**diagrams**Euler circles or Venn circles used to demonstrate the validity (invalidity) of an inference in deductive argument. (Study 2 , Study 3)

**dilemma**symbolized as

*(a < b) (c < d) (a + c) < (b + d),*[constructive]

*valid when conditions of form, valid implications, and complete disjunction are met; also symbolized as*

*(a < b) (c < d) (b' + d') < (a' + c')*[destructive]. (Study 4)

**disjunctive hypothetical syllogism**Symbolically: Either

*a*or

*b*,

*not-a*; therefore,

*b*. (Study 4)

**distribution**a distributed term in a proposition is one modified by

*All*, or

*No*. (Study 1)

**E Form**The form of a standard proposition symbolized as No a is b, or E(ab). (Study 1)

**enthymeme**is an argument in which one or more of the propositions is suppressed or taken for granted. (Study 3)

**euler circles**See diagrams. (Study 2 , Study 3)

**exceptive proposition**are 2 propositions in one form as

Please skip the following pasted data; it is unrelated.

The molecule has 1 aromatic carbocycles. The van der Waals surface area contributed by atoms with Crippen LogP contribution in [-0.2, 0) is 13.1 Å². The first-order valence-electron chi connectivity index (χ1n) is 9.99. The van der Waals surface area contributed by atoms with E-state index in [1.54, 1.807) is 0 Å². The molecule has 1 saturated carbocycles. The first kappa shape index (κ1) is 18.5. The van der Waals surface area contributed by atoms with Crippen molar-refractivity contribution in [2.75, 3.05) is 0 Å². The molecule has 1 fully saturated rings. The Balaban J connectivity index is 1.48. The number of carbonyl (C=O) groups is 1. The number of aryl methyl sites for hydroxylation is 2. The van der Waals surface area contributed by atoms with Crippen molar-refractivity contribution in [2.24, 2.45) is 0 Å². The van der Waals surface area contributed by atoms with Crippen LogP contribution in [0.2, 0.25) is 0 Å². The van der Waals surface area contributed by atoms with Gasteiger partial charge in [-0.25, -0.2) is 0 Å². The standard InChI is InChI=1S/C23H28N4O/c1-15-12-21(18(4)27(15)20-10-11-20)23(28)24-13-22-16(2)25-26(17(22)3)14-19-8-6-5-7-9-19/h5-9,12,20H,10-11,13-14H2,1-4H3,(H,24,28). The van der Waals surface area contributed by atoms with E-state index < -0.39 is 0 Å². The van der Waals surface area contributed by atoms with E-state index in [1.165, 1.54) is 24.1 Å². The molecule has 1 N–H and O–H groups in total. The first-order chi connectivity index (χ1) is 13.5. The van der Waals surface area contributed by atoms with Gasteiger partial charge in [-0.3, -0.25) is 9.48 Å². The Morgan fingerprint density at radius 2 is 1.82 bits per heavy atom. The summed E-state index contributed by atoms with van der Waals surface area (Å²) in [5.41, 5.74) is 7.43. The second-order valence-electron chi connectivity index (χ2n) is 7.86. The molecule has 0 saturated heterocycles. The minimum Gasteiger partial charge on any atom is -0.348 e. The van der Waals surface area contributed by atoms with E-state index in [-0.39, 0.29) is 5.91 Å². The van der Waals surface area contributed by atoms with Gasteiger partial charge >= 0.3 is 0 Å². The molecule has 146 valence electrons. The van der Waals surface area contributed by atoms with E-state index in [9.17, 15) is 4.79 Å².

*all except x is y:*(1) All non-x is y; (2) No s is y. (Study 1)

**exclusive propositions**have the form

*only x is y*translated to the A Form: All y is x. (Study 1)

**fallacy**is a mistake in reasoning. (Study 4)

**fallacy of ambiguity**the formulation of an argument in ambiguous words or phrases. (Study 6)

**fallacy of relevance**an argument in which the premises do not logically imply or are not logically relevant to the truth of a conclusion.

**(**Study 6)

**figure**in a syllogism is the relative position of the middle term in the premises; there are 4 positions or 4 figures.( Study 1; Study 3)

**form**the subject-predicate arrangement in a proposition. There are four forms: All a is b; No a is b; Some a is b; and Some a is not b. (Study 3)

**formal property of forms**the three properties of distribution, quantity, and quality shared by the four standard form propositions.(Study 1)

**frame**the form of a syllogism, determined by the positions of the terms in the premises and conclusion; the mood and figure of a syllogism. (Study 3)

**grammatical subject**syntactic unit of sentence referring to one performing an action or being in the state expressed by the predicate; the subject of the verb is the grammatical subject.(Study 1)